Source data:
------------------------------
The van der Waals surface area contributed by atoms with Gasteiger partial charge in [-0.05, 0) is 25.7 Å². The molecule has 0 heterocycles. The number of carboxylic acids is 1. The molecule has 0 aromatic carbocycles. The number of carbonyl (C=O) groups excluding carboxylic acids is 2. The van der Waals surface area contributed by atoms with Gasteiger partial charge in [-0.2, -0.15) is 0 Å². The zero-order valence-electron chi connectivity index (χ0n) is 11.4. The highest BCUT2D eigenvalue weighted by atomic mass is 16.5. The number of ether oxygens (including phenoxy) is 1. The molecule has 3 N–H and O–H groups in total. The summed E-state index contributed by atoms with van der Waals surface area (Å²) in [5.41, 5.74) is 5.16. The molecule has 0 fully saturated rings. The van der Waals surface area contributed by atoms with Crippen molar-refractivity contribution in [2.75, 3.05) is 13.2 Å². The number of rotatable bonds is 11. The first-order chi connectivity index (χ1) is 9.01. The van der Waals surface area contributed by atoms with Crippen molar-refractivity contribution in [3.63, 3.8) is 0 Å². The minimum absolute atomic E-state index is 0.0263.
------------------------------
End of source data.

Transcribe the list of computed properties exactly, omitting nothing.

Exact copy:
The van der Waals surface area contributed by atoms with Gasteiger partial charge in [-0.05, 0) is 25.7 Å². The molecule has 0 heterocycles. The number of carboxylic acids is 1. The molecule has 0 aromatic carbocycles. The number of carbonyl (C=O) groups excluding carboxylic acids is 2. The van der Waals surface area contributed by atoms with Gasteiger partial charge in [-0.2, -0.15) is 0 Å². The zero-order valence-electron chi connectivity index (χ0n) is 11.4. The highest BCUT2D eigenvalue weighted by atomic mass is 16.5. The number of ether oxygens (including phenoxy) is 1. The molecule has 3 N–H and O–H groups in total. The summed E-state index contributed by atoms with van der Waals surface area (Å²) in [5.41, 5.74) is 5.16. The molecule has 0 fully saturated rings. The van der Waals surface area contributed by atoms with Crippen molar-refractivity contribution in [2.75, 3.05) is 13.2 Å². The number of rotatable bonds is 11. The first-order chi connectivity index (χ1) is 9.01. The van der Waals surface area contributed by atoms with Crippen molar-refractivity contribution in [3.63, 3.8) is 0 Å². The minimum absolute atomic E-state index is 0.0263.